1. Kavanaugh and the power of two

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A week in politics can feel like a lifetime – and last week was no exception. The fierce urgency of Dr Christine Blasey Ford’s testimony to the Senate; the vehemence of Judge Brett Kavanaugh’s denials; the issues of sexual violence, recognition and acknowledgment, justice, and #MeToo.

Can Kavanagh get to 51 votes in a Senate with precisely 51 Republicans? There are two Republican women – not on the Senate Judiciary Committee – whose votes are not declared: Murkowski of Alaska and Collins of Maine. There are reports of intense constituency pressures on both senators from voters at home, and not only on issues like Roe v. Wade. Together with Senator Jeff Flake they had complete leverage on whether Kavanaugh would get to a final vote this week – no matter what Trump and McConnell wanted. So, it was either do the FBI investigation, or face a defeat. That power of two will hold until a final vote is taken.

2. The issue of judicial temperament has now superseded the issue of judicial ideology

The objective of cementing a conservative majority on the Supreme Court – a bedrock Republican goal for more than 40 years – is, with Kavanaugh, both within reach and further away than when he was nominated by Trump. On a day of the rawest, ugliest partisan divisiveness, what came through loud and clear was Kavanaugh’s blistering attack on the Democrats: "This whole two-week effort has been a calculated and orchestrated political hit, fueled with apparent pent-up anger about President Trump and the 2016 election, fear that has been unfairly stoked about my judicial record, revenge on behalf of the Clintons and millions of dollars in money from outside left-wing opposition groups.”

Longtime Supreme Court observers have never seen such a partisan posture before in a nominee. Notwithstanding Kavanaugh’s vaunted legal experience – which certainly qualifies him to sit on the Court – issues of temperament and character are now in the forefront of weighing whether the Senate should consent to this nomination, and they are no less important to reaching a final judgement.

3. What kind of Republican is Kavanaugh?

It is now clear that Kavanaugh, like most of the Republican Party, has devolved into becoming a Trump Republican, and has embraced the Trump playbook on character issues.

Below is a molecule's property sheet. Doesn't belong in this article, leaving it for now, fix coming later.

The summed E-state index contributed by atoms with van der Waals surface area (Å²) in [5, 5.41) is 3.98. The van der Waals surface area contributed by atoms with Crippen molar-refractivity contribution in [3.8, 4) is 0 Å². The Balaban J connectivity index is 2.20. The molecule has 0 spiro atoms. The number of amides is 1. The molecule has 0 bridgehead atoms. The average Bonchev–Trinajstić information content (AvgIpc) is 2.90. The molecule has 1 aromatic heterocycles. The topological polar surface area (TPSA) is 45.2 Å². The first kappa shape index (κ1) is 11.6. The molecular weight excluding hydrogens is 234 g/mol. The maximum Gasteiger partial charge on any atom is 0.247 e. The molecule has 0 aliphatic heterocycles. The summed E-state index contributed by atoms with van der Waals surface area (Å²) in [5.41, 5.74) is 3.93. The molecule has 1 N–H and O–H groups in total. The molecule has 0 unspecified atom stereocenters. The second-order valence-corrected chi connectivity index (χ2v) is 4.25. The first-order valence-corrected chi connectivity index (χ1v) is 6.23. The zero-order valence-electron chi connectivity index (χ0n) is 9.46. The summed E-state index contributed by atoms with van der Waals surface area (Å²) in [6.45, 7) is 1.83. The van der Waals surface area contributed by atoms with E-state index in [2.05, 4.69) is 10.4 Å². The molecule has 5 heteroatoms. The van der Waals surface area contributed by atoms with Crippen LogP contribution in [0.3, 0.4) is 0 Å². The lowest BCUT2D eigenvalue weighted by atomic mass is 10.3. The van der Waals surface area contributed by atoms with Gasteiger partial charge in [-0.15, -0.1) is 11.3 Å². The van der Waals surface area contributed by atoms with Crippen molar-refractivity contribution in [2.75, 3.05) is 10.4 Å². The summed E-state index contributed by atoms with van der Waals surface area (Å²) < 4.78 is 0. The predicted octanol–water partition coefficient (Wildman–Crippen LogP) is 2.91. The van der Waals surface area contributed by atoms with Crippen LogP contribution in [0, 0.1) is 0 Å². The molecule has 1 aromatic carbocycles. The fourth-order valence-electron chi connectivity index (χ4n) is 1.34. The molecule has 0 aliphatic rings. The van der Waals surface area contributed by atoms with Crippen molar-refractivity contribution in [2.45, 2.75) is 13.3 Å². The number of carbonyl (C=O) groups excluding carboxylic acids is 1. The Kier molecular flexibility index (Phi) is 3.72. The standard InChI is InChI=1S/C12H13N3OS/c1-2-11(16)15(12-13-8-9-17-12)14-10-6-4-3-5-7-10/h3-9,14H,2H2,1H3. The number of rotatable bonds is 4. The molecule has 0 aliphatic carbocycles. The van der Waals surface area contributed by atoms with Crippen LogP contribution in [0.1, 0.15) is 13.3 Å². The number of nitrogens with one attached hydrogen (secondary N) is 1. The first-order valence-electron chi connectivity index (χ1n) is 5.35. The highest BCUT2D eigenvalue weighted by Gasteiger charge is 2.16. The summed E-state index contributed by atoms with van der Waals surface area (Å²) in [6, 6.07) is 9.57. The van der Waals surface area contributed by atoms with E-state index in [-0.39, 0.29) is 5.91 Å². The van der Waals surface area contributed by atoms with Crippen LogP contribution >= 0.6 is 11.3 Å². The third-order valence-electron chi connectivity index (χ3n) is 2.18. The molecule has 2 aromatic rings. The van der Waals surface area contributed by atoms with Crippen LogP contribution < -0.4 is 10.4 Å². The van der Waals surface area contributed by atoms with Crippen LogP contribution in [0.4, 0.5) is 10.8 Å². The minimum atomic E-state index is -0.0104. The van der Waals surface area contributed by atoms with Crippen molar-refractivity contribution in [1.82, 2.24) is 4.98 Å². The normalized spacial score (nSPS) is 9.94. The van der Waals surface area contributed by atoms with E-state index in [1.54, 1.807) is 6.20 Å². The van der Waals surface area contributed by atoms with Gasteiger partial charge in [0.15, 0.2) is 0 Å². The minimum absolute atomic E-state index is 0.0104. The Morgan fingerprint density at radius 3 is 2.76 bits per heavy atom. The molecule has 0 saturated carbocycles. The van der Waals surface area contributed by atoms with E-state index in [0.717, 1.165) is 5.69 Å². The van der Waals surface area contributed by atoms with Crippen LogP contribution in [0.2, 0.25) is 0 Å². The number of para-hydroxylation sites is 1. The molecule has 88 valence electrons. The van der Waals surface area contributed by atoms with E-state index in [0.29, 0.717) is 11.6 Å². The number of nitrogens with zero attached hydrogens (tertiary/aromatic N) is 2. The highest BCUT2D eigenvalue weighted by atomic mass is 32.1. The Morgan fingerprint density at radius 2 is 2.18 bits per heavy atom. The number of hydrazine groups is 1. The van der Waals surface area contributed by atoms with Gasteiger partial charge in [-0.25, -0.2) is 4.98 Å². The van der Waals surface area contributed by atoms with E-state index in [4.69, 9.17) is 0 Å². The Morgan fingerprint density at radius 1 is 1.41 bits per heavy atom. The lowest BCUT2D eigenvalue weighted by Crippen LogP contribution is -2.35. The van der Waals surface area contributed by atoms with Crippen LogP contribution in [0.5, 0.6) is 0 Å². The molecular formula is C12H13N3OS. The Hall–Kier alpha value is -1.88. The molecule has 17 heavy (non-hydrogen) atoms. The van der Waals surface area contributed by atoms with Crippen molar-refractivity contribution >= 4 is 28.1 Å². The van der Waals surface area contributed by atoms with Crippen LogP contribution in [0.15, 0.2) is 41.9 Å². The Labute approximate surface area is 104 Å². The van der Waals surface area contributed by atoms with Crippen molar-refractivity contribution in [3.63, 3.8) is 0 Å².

His pedigree is George W. Bush. Team Bush extended the warmest accolades when he was nominated. But it is now clear that Kavanaugh, like most of the Republican Party, has devolved into becoming a Trump Republican, and has embraced the Trump playbook on character issues. From Bob Woodward’s FEAR: Inside The Trump White House, from a source quoting Trump’s words: “You’ve got to deny, deny, deny, and push back on these women. If you admit to anything, and any culpability – you’re dead… You’ve got to deny anything that’s said bout you. Never admit.”

The White House was reportedly in despair after Dr Ford’s testimony in the committee, and feared Kavanaugh would have to be withdrawn. But Trump could not have been happier after Kavanaugh’s wielding the sword of the Trump doctrine of denial, and what it did to resurrect his nomination.

4. This week’s cautionary tale

Be careful of who you endorse for the Senate. In Alabama, Trump was not satisfied with Luther Strange, who was appointed to the Senate seat vacated by Jeff Sessions, when Sessions became Attorney General. In the special election to properly fill the seat, Strange was challenged by Roy Moore, a Trump firebrand. Trump went with Moore over the incumbent Strange. As the campaign progressed, Moore was accused of intimacies with teenage girls – serious charges that irreparably damaged his campaign.

In ruby-red Alabama, Moore was beaten by Democrat Doug Jones – an astonishing result. And that meant that Trump lost the chance to maintain a 52-48 Republican majority; it slipped to 51-49. This meant he lost the chance to win the vote on Kavanaugh – even if Collins and Murkowski voted “No”. That was a high price to pay for Trumpian loyalty.